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A Deeper Current

"When I'm writing music there's a certain magic from the music underlying life. It's like you're living at a deeper current. It's a very complete feeling."
A Deeper Current

Words by Jonathan Beckitt
5 years ago

Laura Nyro presented an unusual songwriting talent to the world when she made her recording debut in the 1960s.  Her compositional style seemed to anticipate the development of the singer-songwriter as the concept would be known by the turn of the sixties on into the seventies.  More personally political as opposed to be being more didactic, less allegorical, than the imagery of a Bob Dylan.  The strange dichotomy that exists in her writing is that songs which are so idiosyncratic lyrically – like ‘Wedding Bell Blues’, ‘And When I Die’, and ‘Stoney End’, could be turned into considerable chart hits – but not by her.

Born Laura Nigro in The Bronx, New York, the daughter of Gilda Nigro, a bookkeeper, and Louis Nigro, a piano tuner and jazz trumpeter on October 18th, 1947, by her own confession, she was never a ‘bright and happy child’, and sought escape in music, creating her “own little world”.  A self-taught piano player and avid reader of poetry and literature, through her father’s contacts she acquired professional management in the shape of Artie Mogull and his business partner Paul Barry.  As a teenager, she’d used various professional sobriquets, and having used the name ‘Nyro’ when she was initially discovered, she stuck with it.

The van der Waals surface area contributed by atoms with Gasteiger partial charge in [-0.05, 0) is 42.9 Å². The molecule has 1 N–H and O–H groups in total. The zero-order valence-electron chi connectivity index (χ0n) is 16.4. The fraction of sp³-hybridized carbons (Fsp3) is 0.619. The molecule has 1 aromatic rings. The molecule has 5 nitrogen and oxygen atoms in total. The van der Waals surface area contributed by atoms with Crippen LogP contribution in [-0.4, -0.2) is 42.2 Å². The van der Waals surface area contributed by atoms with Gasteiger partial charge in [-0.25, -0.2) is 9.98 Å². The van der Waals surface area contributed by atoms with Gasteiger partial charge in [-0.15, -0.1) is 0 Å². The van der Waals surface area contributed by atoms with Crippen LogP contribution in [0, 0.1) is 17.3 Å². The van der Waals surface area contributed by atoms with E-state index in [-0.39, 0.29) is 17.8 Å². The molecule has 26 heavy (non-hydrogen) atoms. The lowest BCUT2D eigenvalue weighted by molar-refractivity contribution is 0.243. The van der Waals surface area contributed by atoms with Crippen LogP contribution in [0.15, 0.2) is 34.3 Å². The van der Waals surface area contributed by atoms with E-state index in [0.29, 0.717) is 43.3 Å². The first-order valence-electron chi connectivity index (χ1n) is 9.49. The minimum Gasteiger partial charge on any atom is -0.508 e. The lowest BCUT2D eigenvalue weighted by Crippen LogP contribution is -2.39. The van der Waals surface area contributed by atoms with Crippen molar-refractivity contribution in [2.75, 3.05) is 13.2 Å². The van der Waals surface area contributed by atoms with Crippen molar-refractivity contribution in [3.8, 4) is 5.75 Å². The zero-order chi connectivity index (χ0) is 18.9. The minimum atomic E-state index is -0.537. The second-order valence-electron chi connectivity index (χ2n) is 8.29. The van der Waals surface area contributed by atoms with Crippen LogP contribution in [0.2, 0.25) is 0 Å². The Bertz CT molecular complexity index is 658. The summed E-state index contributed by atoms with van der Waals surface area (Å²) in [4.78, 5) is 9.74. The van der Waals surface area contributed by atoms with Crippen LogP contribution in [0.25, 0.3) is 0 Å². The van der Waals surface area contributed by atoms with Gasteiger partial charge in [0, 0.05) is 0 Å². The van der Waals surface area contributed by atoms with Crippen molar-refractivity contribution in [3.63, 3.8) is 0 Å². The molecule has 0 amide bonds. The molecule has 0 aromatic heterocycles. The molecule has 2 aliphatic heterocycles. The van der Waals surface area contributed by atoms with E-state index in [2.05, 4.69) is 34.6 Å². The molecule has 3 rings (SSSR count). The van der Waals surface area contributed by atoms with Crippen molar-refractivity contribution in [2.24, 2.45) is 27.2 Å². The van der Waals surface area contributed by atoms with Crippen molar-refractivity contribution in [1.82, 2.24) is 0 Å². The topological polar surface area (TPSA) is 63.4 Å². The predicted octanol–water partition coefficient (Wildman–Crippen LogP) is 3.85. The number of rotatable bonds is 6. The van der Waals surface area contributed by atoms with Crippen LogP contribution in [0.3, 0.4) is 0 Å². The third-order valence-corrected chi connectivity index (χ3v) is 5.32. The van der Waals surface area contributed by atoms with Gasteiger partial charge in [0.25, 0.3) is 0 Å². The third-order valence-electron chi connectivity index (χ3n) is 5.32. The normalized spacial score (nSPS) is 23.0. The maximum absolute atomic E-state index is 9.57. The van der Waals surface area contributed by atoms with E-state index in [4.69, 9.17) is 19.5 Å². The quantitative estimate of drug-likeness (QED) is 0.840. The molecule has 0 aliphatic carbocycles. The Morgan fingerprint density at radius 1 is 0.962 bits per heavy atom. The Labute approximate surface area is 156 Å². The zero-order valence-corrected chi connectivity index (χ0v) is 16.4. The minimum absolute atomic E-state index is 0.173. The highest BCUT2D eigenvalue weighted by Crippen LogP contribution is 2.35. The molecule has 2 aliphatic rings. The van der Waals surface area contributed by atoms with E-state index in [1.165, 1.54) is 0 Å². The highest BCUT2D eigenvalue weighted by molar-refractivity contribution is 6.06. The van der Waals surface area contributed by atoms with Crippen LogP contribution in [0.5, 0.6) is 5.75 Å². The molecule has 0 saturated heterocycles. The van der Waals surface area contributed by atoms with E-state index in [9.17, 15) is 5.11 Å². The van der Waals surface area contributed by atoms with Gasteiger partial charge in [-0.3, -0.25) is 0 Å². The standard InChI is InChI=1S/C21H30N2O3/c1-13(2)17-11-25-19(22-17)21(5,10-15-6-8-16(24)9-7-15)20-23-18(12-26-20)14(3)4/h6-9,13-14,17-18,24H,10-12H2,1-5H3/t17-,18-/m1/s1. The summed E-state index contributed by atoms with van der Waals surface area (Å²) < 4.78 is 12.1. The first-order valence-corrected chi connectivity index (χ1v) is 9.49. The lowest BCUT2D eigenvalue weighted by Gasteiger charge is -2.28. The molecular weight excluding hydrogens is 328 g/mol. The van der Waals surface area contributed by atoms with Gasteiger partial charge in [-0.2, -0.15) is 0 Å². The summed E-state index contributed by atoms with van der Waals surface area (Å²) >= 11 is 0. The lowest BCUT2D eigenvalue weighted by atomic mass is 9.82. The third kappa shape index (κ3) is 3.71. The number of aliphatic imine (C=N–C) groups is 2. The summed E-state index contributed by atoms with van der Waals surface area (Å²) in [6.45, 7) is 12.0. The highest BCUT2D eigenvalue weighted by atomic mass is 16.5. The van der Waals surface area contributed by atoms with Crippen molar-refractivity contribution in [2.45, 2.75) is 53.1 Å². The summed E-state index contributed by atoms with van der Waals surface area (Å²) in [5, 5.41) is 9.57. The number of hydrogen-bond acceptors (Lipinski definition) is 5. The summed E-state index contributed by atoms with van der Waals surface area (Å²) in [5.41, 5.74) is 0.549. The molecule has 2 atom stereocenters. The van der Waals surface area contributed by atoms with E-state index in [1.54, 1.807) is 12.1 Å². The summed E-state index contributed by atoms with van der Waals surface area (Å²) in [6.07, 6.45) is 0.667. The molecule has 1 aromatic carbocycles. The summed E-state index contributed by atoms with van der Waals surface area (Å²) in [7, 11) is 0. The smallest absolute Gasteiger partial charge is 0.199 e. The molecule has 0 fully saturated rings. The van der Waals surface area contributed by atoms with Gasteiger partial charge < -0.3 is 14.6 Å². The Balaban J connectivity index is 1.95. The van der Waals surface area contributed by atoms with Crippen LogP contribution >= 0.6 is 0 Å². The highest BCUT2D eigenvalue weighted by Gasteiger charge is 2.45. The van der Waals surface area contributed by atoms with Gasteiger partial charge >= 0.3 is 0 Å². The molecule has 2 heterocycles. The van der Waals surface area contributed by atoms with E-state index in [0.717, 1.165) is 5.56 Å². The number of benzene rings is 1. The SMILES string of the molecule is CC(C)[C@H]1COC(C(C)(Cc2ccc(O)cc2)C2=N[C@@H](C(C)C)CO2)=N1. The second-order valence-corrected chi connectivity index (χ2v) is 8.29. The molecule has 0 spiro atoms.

At the age of eighteen, she made her professional bow performing at the Hungry I coffeehouse in San Francisco.  Under Mogull’s auspices, she signed her first recording deal.  Her debut album, released on the Verve/ Folkways label in 1967, was entitled More Than A New Discovery, and it showcased a talent that was already quite fully developed.   At the age of only seventeen, she’d succeeded in selling the song ‘And When I Die’ to the folk trio Peter, Paul & Mary for the sum of $5000.

In 1967, Nyro performed at the Monterey Pop Festival.  Accounts vary as to the reception she received.  Some witnesses say that her performance, in full evening gown, and backed by three backing singers, misfired, coming across as a kind of lounge act in the midst of the hard rocking of Jimi Hendrix, Janis Joplin and The Who.  Not long after, she fell into the orbit of future Asylum Records impresario David Geffen, who took over management and agency duties from Mogull.  He extricated her from her deal by claiming that she had signed a contract with Mogull when she was still a minor.  He also secured for her a new recording deal with Columbia/ CBS records, being signed after a personal audition for label MD Clive Davis in her New York apartment.  Apparently, Nyro performed at her piano lit only by the glow of her TV.  Despite the circumstances, Davis recognised talent when he heard it, and offered her a recording contract.